H. D.

Helen in Egypt

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Helen in Egypt Summary

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“Helen in Egypt” is a poem by Hilda Doolittle, an American avant-garde poet affiliated with the Imagist movement, who published under the pen name H.D. Though written much earlier – as early as the 1920s – the poem was first published posthumously in 1982, by H.D.’s estate. The poem is one of the first to make a focused interrogation of the relationship between epistemology (that is, the limits of what an individual can know and do), language, and history.

The poem focuses on the classical figure Helen of Troy, a woman who was exalted in Greek mythology as the most beautiful woman in the world. She is also represented as the daughter of Zeus and Leda. Since losing her greatest love, the hero Achilles, she has fallen into utter despair. She decides she is unable to live without him and intends to commit suicide by self-immolation.

The poem consists of eight stanzas, each of which asks rhetorical questions about Helen’s thoughts and motivations. In the first stanza, the speaker wonders about the appearance of her eyes; that is, whether they “slant in the old way” (old referring to the time of Egyptian dominance). This lack of knowledge leads to an uncertainty about her race: it is impossible to know if Helen was Greek, Egyptian, or of the even more exotic Phoenician race. The speaker employs the vocabulary of shipbuilding to question how Helen was constructed, drawing attention to the fact that her surviving image is not of herself, but “wrought” by human hands.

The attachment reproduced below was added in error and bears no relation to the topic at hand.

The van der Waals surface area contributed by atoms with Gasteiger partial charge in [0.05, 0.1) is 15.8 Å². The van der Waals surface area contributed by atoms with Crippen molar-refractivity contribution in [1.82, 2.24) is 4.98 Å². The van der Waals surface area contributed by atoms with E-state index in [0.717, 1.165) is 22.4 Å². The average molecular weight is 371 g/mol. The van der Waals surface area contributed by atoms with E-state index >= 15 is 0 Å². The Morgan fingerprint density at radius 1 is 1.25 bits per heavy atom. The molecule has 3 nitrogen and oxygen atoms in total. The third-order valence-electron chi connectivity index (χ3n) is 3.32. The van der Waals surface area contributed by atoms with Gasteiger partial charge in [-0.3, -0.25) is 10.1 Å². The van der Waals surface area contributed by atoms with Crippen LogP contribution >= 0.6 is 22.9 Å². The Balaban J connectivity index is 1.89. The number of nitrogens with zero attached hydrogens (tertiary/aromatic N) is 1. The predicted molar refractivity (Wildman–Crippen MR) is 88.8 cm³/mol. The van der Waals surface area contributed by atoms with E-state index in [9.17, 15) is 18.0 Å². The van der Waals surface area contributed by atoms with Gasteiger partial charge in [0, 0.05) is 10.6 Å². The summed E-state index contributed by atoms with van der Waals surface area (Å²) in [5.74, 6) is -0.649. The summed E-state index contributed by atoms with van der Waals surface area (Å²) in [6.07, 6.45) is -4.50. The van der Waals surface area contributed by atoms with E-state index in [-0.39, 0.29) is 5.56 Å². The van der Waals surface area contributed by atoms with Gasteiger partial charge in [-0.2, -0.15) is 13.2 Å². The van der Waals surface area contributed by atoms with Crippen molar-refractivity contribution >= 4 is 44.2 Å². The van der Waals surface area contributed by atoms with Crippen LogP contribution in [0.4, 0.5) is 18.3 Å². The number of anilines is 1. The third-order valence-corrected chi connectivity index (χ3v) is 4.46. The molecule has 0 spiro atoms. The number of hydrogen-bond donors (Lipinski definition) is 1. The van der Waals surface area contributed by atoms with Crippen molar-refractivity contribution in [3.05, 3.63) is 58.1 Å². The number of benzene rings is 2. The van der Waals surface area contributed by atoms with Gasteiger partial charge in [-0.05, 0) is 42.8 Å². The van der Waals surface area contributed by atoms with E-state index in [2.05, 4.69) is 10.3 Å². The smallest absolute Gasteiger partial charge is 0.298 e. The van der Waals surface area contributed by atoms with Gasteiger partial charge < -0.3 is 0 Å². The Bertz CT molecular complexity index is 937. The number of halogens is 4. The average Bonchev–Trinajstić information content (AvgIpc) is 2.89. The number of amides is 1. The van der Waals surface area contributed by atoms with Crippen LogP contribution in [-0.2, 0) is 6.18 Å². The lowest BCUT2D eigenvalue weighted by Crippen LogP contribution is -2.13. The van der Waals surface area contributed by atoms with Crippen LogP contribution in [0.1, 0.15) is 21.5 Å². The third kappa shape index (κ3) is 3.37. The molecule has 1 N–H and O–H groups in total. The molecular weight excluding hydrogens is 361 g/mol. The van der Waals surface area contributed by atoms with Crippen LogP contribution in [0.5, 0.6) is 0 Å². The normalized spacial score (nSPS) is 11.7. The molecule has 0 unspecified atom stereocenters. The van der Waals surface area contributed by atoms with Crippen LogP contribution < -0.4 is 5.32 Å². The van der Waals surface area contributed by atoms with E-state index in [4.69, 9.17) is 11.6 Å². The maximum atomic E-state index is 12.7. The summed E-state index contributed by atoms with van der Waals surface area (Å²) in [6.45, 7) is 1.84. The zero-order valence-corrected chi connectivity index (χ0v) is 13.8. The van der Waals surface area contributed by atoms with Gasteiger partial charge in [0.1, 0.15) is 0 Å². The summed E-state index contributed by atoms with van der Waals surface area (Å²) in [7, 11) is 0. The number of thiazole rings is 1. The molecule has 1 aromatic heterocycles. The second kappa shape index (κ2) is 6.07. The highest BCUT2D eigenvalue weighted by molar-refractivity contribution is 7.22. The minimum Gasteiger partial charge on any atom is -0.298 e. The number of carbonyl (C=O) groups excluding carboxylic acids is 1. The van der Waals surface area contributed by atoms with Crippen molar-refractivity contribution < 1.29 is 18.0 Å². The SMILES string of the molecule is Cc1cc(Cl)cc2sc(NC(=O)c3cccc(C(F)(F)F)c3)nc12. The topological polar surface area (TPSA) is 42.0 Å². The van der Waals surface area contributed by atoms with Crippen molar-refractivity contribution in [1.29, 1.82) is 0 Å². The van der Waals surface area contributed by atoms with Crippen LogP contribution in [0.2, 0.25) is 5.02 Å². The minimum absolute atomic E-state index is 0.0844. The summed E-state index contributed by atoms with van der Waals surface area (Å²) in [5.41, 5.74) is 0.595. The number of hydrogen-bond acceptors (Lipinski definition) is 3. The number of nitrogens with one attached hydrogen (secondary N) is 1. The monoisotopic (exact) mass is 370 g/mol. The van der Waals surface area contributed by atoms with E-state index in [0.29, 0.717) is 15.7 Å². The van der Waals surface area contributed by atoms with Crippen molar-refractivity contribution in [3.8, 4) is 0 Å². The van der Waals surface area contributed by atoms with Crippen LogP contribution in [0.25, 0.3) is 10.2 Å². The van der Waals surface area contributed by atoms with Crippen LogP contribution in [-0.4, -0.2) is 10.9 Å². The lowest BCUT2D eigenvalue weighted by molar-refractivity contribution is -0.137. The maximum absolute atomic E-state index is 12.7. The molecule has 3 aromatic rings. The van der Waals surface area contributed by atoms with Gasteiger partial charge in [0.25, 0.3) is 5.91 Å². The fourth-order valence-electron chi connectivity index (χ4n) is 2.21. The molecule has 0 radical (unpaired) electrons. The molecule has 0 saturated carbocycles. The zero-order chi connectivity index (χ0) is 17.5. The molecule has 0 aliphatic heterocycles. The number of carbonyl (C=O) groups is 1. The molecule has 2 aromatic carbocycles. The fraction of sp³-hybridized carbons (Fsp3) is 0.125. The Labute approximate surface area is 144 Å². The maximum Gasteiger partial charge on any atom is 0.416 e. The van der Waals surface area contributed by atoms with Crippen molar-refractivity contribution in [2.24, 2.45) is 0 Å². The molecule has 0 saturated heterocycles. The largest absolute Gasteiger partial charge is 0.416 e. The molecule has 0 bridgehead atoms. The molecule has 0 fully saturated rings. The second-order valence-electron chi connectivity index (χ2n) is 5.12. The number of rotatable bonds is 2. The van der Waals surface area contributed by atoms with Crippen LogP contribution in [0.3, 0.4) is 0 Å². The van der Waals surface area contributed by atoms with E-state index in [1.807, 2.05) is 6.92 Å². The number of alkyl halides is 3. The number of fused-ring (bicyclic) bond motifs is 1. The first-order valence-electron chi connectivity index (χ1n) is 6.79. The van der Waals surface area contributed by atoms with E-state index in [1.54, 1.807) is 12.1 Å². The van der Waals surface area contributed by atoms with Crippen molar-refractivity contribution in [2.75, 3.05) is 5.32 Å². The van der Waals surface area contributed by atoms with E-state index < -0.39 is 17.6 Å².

Next, she connects Helen’s figure to a ship itself. She wonders what wood she is made of “oak-wood or cedar?”, and whether her original form was not beautiful, but awkward until it came into the hands of storytellers and historical interpreters. She asks whether the “ship” of Helen – her surviving form – was “shaped” and “curved” to resemble her, or whether she was retouched by artists. After describing several ways in which Helen’s image might have been altered, the speaker suddenly proposes the exact opposite. Might she have been never known, or “touched,” at all? Abruptly the whole mythos around Helen’s legacy dissolves and is uncertain. The speaker asks whether Helen had lovers other than Achilles who worshipped her equivalently.

The poem’s final stanza is its most ambiguous. After adorning the image of Helen with a “girdle of sea-weed,” linking her, through the imagery of the sea, to the poorly understood depths of history, H.D. asks, “how often / did her high breasts meet the spray, / how often dive down?” In this, she demonstrates certainty that the modern world cannot pull the truthful descriptions of Helen from the rubbish heap of history.